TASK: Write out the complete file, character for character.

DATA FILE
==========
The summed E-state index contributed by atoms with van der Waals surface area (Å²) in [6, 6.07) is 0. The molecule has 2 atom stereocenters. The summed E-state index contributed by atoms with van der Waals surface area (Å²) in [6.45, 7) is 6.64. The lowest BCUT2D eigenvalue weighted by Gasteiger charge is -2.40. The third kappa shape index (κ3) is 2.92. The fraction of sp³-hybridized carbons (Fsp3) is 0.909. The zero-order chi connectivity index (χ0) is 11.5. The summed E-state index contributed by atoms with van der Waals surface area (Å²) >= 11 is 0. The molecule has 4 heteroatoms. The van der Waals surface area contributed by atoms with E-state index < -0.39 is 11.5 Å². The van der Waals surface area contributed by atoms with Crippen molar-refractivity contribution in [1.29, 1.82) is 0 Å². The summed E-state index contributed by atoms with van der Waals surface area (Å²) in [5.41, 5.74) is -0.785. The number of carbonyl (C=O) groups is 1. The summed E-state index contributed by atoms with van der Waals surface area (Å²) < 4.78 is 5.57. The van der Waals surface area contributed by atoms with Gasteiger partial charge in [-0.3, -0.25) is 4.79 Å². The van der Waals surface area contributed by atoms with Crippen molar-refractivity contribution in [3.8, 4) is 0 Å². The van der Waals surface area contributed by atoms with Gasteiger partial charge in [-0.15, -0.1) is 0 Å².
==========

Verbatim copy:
The summed E-state index contributed by atoms with van der Waals surface area (Å²) in [6, 6.07) is 0. The molecule has 2 atom stereocenters. The summed E-state index contributed by atoms with van der Waals surface area (Å²) in [6.45, 7) is 6.64. The lowest BCUT2D eigenvalue weighted by Gasteiger charge is -2.40. The third kappa shape index (κ3) is 2.92. The fraction of sp³-hybridized carbons (Fsp3) is 0.909. The zero-order chi connectivity index (χ0) is 11.5. The summed E-state index contributed by atoms with van der Waals surface area (Å²) >= 11 is 0. The molecule has 4 heteroatoms. The van der Waals surface area contributed by atoms with E-state index < -0.39 is 11.5 Å². The van der Waals surface area contributed by atoms with Crippen molar-refractivity contribution in [1.29, 1.82) is 0 Å². The summed E-state index contributed by atoms with van der Waals surface area (Å²) in [5.41, 5.74) is -0.785. The number of carbonyl (C=O) groups is 1. The summed E-state index contributed by atoms with van der Waals surface area (Å²) < 4.78 is 5.57. The van der Waals surface area contributed by atoms with Gasteiger partial charge in [-0.3, -0.25) is 4.79 Å². The van der Waals surface area contributed by atoms with Crippen molar-refractivity contribution in [3.8, 4) is 0 Å². The van der Waals surface area contributed by atoms with Gasteiger partial charge in [-0.15, -0.1) is 0 Å².